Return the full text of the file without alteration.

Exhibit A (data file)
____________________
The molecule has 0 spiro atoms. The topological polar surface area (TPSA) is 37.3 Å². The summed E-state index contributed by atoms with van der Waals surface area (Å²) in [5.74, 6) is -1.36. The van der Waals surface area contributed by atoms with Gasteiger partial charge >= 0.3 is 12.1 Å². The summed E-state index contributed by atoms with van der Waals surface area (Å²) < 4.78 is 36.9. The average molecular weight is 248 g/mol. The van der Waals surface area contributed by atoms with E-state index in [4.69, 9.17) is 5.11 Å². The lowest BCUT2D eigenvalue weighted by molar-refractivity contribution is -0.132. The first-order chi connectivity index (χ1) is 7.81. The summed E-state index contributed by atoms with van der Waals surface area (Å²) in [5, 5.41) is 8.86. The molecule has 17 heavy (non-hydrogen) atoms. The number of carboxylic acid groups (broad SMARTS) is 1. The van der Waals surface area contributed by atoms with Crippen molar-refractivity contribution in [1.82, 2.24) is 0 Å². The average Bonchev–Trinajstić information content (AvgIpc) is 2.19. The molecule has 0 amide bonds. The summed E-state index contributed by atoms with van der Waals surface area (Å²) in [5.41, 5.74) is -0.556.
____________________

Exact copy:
The molecule has 0 spiro atoms. The topological polar surface area (TPSA) is 37.3 Å². The summed E-state index contributed by atoms with van der Waals surface area (Å²) in [5.74, 6) is -1.36. The van der Waals surface area contributed by atoms with Gasteiger partial charge >= 0.3 is 12.1 Å². The summed E-state index contributed by atoms with van der Waals surface area (Å²) < 4.78 is 36.9. The average molecular weight is 248 g/mol. The van der Waals surface area contributed by atoms with E-state index in [4.69, 9.17) is 5.11 Å². The lowest BCUT2D eigenvalue weighted by molar-refractivity contribution is -0.132. The first-order chi connectivity index (χ1) is 7.81. The summed E-state index contributed by atoms with van der Waals surface area (Å²) in [5, 5.41) is 8.86. The molecule has 17 heavy (non-hydrogen) atoms. The number of carboxylic acid groups (broad SMARTS) is 1. The van der Waals surface area contributed by atoms with Crippen molar-refractivity contribution in [1.82, 2.24) is 0 Å². The average Bonchev–Trinajstić information content (AvgIpc) is 2.19. The molecule has 0 amide bonds. The summed E-state index contributed by atoms with van der Waals surface area (Å²) in [5.41, 5.74) is -0.556.